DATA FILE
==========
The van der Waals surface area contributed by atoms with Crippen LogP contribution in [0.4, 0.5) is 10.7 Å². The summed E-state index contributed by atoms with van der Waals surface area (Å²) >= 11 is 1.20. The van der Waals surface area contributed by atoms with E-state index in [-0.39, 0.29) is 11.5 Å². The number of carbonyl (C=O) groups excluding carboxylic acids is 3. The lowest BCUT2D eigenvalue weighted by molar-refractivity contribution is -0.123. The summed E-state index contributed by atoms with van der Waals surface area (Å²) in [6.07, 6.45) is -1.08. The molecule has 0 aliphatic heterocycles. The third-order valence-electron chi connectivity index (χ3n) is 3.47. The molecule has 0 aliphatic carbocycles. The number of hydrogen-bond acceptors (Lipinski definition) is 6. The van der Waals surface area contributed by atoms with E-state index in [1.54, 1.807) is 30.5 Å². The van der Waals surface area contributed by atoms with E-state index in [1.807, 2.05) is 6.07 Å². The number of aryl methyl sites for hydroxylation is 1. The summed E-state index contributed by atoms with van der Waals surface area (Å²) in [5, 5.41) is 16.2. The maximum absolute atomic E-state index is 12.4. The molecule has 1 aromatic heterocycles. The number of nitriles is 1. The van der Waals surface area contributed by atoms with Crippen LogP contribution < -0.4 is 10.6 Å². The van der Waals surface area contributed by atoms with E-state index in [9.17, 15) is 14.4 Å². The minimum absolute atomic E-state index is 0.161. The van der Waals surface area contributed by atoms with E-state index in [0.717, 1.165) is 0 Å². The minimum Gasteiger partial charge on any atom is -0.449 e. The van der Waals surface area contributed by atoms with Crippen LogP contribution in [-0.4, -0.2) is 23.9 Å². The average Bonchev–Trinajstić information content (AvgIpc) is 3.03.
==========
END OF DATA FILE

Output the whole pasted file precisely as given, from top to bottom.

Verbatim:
The van der Waals surface area contributed by atoms with Crippen LogP contribution in [0.4, 0.5) is 10.7 Å². The summed E-state index contributed by atoms with van der Waals surface area (Å²) >= 11 is 1.20. The van der Waals surface area contributed by atoms with E-state index in [-0.39, 0.29) is 11.5 Å². The number of carbonyl (C=O) groups excluding carboxylic acids is 3. The lowest BCUT2D eigenvalue weighted by molar-refractivity contribution is -0.123. The summed E-state index contributed by atoms with van der Waals surface area (Å²) in [6.07, 6.45) is -1.08. The molecule has 0 aliphatic heterocycles. The third-order valence-electron chi connectivity index (χ3n) is 3.47. The molecule has 0 aliphatic carbocycles. The number of hydrogen-bond acceptors (Lipinski definition) is 6. The van der Waals surface area contributed by atoms with E-state index in [1.54, 1.807) is 30.5 Å². The van der Waals surface area contributed by atoms with E-state index in [1.807, 2.05) is 6.07 Å². The number of aryl methyl sites for hydroxylation is 1. The summed E-state index contributed by atoms with van der Waals surface area (Å²) in [5, 5.41) is 16.2. The maximum absolute atomic E-state index is 12.4. The molecule has 1 aromatic heterocycles. The number of nitriles is 1. The van der Waals surface area contributed by atoms with Crippen LogP contribution < -0.4 is 10.6 Å². The van der Waals surface area contributed by atoms with E-state index in [9.17, 15) is 14.4 Å². The minimum absolute atomic E-state index is 0.161. The van der Waals surface area contributed by atoms with E-state index in [0.717, 1.165) is 0 Å². The minimum Gasteiger partial charge on any atom is -0.449 e. The van der Waals surface area contributed by atoms with Crippen LogP contribution in [-0.4, -0.2) is 23.9 Å². The average Bonchev–Trinajstić information content (AvgIpc) is 3.03.